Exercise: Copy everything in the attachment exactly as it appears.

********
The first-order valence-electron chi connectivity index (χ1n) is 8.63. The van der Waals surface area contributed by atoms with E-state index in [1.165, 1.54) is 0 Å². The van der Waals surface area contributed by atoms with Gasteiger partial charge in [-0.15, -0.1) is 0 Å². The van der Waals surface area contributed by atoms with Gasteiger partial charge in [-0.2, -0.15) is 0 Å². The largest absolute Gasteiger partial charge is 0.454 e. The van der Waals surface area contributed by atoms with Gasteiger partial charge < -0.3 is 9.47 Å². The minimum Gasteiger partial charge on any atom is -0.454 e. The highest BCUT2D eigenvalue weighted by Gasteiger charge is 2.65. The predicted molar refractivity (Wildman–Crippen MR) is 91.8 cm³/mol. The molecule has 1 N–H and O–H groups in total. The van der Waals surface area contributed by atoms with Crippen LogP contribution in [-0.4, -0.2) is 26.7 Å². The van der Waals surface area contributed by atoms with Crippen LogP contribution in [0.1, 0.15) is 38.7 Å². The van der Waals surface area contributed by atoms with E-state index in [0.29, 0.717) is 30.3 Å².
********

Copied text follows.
The first-order valence-electron chi connectivity index (χ1n) is 8.63. The van der Waals surface area contributed by atoms with E-state index in [1.165, 1.54) is 0 Å². The van der Waals surface area contributed by atoms with Gasteiger partial charge in [-0.15, -0.1) is 0 Å². The van der Waals surface area contributed by atoms with Gasteiger partial charge in [-0.2, -0.15) is 0 Å². The largest absolute Gasteiger partial charge is 0.454 e. The van der Waals surface area contributed by atoms with Gasteiger partial charge < -0.3 is 9.47 Å². The minimum Gasteiger partial charge on any atom is -0.454 e. The highest BCUT2D eigenvalue weighted by Gasteiger charge is 2.65. The predicted molar refractivity (Wildman–Crippen MR) is 91.8 cm³/mol. The molecule has 1 N–H and O–H groups in total. The van der Waals surface area contributed by atoms with Crippen LogP contribution in [-0.4, -0.2) is 26.7 Å². The van der Waals surface area contributed by atoms with Crippen LogP contribution in [0.1, 0.15) is 38.7 Å². The van der Waals surface area contributed by atoms with E-state index in [0.29, 0.717) is 30.3 Å².